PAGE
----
“Small World” architecture in brain connectivity and hippocampal volume in Alzheimer’s disease: a study via graph theory from EEG data

Fabrizio Vecchio, Francesca Miraglia, Francesca Piludu, Giuseppe Granata, Roberto Romanello, Massimo Caulo, Valeria Onofrj, Placido Bramanti, Cesare Colosimo, Paolo Maria Rossini

Research output: Contribution to journalArticlepeer-review


Brain imaging plays an important role in the study of Alzheimer’s disease (AD), where atrophy has been found to occur in the hippocampal formation during the very early disease stages and to progress in parallel with the disease’s evolution. The aim of the present study was to evaluate a possible correlation between “Small World” characteristics of the brain connectivity architecture—as extracted from EEG recordings—and hippocampal volume in AD patients. A dataset of 144 subjects, including 110 AD (MMSE 21.3) and 34 healthy Nold (MMSE 29.8) individuals, was evaluated. Weighted and undirected networks were built by the eLORETA solutions of the cortical sources’ activities moving from EEG recordings. The evaluation of the hippocampal volume was carried out on a subgroup of 60 AD patients who received a high-resolution T1-weighted sequence and underwent processing for surface-based cortex reconstruction and volumetric segmentation using the Freesurfer image analysis software. Results showed that, quantitatively, more correlation was observed in the right hemisphere, but the same trend was seen in both hemispheres. Alpha band connectivity was negatively correlated, while slow (delta) and fast-frequency (beta, gamma) bands positively correlated with hippocampal volume. Namely, the larger the hippocampal volume, the lower the alpha and the higher the delta, beta, and gamma Small World characteristics of connectivity. Accordingly, the Small World connectivity pattern could represent a functional counterpart of structural hippocampal atrophying and related-network disconnection.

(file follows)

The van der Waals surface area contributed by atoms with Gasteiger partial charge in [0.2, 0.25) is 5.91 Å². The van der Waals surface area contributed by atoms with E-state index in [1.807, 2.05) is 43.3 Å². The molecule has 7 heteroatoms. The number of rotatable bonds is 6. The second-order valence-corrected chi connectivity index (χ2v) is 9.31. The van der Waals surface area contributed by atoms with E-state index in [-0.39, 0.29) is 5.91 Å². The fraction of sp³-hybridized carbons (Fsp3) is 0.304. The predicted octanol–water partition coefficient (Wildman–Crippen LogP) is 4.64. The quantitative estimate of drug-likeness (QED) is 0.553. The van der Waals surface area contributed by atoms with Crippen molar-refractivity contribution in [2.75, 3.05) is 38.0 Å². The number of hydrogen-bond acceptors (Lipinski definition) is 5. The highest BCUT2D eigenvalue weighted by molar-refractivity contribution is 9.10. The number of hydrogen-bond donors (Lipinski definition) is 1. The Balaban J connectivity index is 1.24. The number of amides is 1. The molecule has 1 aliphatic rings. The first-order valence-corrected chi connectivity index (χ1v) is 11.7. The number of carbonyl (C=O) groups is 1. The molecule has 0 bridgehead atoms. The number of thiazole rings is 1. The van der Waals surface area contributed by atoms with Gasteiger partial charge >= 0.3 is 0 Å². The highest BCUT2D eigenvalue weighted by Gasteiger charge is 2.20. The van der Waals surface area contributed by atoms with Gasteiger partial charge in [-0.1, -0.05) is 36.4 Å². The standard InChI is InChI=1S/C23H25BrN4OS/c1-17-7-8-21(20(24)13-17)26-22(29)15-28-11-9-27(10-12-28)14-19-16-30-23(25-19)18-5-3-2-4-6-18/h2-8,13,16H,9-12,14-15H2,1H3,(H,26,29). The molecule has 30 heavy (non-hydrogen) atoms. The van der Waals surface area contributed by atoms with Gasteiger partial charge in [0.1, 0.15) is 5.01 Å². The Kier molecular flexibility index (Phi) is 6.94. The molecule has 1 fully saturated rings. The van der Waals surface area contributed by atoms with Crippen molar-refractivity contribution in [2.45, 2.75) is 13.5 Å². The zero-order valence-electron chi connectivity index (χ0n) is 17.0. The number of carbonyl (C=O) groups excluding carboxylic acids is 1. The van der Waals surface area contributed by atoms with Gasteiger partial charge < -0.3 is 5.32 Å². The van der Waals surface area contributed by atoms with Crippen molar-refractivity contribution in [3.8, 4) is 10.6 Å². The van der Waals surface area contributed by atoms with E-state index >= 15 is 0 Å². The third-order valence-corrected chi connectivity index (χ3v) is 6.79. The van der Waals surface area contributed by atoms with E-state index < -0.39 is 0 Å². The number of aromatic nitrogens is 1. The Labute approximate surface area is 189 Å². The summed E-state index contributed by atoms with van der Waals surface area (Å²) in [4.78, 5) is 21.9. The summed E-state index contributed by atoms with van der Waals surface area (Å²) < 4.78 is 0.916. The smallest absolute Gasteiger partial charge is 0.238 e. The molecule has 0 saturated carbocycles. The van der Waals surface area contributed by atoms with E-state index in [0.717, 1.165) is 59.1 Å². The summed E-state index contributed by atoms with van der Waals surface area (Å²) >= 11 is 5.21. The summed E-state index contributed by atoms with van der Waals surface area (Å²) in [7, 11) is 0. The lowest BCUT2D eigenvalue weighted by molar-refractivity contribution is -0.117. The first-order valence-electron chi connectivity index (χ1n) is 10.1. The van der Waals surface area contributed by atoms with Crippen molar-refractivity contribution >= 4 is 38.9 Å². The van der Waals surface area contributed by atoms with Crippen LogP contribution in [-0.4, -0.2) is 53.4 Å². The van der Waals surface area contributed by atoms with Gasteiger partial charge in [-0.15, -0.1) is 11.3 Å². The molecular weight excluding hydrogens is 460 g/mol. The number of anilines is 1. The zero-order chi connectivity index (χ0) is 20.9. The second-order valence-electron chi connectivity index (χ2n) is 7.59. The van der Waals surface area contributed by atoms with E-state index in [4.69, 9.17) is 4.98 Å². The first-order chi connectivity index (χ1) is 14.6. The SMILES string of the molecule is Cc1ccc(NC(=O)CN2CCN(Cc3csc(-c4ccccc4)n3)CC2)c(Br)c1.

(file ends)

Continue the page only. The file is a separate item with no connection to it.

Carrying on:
Original languageEnglish
Pages (from-to)1-13
Number of pages13
JournalBrain Imaging and Behavior
Publication statusAccepted/In press - Mar 9 2016


  • Alzheimer
  • EEG
  • Functional connectivity
  • Graph theory
  • Hippocampus
  • MRI

ASJC Scopus subject areas

  • Radiology Nuclear Medicine and imaging
  • Behavioral Neuroscience
  • Cellular and Molecular Neuroscience
  • Cognitive Neuroscience
  • Neurology
  • Psychiatry and Mental health
  • Clinical Neurology


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